College is very different from high school. College is really the best time of your life. When you get older, you will likely look back at your college experience and wish you could do it all over again. No more detentions, hall passes, standardized short haircuts, endless hours spent in academy -- college allows you more freedom in what you learn or do in your spare time. But with this freedom there are some things you must keep in mind.
First, get to know your campus. Get the scoop and be involved in everything your university will have to offer. Attend orientation programs, find out about your department, courses, and professors, and get information about campus events and club activities. Knowing your campus and the people in it will make your transition to college life much easier.
College is an entirely different learning environment. In college, guess what? You are expected to have an opinion! Unlike high school, asking questions in class is not a deviant behavior. You are no longer a passive learner who just sits in class and do nothing. In college your professors are expecting you to voice your thoughts. Active class participation is very important to succeed in the college learning environment.
One of the best things about college is having the opportunity to interact with a wide variety of cultures. Some of your classmates may have different personalities and backgrounds from yours. Making friends and developing lasting relationships will help you become more comfortable in the college setting.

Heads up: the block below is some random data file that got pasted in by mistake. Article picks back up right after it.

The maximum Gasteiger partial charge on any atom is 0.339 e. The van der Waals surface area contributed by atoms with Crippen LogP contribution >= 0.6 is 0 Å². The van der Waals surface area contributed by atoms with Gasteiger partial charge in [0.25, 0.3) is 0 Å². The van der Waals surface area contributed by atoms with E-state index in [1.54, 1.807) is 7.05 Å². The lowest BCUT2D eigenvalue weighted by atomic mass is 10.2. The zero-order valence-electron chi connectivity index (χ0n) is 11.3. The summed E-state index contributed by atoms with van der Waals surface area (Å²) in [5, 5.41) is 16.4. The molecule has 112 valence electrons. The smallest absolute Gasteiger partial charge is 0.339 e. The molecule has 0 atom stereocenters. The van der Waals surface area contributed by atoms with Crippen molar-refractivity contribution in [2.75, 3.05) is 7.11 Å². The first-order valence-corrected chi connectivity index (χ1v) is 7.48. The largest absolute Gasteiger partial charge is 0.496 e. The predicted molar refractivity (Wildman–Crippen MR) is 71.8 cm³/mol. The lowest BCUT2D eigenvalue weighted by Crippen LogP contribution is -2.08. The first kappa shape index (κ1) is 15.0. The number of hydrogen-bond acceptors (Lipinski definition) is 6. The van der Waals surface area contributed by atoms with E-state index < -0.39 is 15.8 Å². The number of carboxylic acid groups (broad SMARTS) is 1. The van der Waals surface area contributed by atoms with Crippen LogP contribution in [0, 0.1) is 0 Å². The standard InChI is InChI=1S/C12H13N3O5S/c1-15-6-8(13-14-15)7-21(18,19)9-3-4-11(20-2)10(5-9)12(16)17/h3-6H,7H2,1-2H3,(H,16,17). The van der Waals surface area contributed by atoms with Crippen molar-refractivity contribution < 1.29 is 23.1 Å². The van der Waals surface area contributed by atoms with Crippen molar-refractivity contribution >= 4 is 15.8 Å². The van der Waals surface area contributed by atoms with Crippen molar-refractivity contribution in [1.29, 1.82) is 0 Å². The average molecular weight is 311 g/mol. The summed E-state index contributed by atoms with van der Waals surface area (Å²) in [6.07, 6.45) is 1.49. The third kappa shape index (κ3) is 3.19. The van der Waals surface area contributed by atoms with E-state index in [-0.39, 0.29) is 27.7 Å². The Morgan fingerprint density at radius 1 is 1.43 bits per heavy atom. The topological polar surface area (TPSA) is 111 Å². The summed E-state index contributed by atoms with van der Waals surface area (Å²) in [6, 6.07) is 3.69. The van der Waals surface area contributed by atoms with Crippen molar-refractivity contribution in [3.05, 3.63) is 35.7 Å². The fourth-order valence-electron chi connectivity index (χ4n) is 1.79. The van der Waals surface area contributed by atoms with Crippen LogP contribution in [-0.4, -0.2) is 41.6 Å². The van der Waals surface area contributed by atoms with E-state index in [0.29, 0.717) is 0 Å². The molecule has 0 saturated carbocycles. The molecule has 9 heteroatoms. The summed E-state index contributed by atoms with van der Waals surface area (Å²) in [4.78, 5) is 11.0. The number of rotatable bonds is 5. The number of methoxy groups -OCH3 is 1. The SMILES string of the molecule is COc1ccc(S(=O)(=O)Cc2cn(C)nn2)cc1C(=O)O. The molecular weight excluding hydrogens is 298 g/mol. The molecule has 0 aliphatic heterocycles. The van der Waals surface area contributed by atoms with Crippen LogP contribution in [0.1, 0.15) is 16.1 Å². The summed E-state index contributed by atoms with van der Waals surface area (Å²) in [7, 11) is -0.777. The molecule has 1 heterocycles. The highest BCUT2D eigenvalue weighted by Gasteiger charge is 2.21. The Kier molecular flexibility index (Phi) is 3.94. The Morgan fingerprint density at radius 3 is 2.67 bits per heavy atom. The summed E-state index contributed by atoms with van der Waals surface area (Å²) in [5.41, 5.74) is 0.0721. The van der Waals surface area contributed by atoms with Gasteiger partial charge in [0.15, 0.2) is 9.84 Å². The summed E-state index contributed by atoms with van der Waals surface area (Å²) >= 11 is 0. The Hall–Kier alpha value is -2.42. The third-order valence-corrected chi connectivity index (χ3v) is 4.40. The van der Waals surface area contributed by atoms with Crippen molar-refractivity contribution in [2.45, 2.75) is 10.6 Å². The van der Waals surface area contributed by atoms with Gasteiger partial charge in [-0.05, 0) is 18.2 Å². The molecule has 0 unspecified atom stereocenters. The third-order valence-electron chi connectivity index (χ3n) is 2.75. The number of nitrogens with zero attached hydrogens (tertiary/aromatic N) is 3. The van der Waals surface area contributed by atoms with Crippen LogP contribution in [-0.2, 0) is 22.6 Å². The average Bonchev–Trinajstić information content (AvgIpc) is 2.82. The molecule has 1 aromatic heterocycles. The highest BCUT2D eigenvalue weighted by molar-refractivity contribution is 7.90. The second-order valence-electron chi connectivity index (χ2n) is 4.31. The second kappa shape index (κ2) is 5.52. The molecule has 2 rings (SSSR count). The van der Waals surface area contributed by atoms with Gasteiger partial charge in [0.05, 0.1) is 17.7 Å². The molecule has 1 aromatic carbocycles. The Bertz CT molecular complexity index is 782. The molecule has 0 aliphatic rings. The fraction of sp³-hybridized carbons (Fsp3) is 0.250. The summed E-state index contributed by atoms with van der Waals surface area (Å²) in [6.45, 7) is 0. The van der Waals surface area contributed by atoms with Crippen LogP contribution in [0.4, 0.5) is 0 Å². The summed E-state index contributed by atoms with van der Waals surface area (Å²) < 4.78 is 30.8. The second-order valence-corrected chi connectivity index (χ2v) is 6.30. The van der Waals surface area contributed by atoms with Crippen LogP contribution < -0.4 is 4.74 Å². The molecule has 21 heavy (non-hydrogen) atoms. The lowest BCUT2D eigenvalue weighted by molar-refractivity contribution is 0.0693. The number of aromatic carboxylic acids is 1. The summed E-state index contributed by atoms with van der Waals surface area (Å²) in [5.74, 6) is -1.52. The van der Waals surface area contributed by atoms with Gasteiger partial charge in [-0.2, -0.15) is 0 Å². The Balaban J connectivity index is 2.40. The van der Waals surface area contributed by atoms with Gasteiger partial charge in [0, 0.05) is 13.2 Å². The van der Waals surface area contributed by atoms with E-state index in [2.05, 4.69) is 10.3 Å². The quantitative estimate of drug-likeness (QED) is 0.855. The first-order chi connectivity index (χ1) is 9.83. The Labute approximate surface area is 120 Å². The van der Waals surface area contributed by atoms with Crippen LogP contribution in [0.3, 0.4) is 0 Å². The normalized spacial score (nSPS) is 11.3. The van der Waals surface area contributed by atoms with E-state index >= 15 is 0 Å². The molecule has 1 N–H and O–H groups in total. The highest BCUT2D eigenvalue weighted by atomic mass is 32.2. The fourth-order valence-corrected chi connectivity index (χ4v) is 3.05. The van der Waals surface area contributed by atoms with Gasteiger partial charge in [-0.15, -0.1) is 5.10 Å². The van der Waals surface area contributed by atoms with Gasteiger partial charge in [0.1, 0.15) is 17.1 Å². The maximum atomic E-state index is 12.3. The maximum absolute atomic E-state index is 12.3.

When you were in high school, you have your parents to help you make choices. In college, you are now considered an adult. Therefore, you are expected to make your own decisions and be responsible for the consequences. Being a first-year student can be socially overwhelming. Aside from lectures, there are many social gatherings open to you-- evening and weekend activities, club/organization meetings, and of course, parties. Some students get too involved in social activities and neglect their academics. Don’t fall in the same pit. Try to balance your social life and academics.
Last but not the least, have a positive student behavior. Professors love having students in their classes who are there to actively learn, participate, and show their commitment to learning. Professors hate students who fail to come to class regularly and those who have a terrible habit of making excuses for turning in late assignments and missing exams. You have to avoid these behaviors because they will lead you to be seen as less than the ideal student. You must do your best to be the kind of student who takes responsibility for his own education. I wish you all good luck in this first semester!
by Cecile Hwang, Language Education Center
Cecile Hwang -
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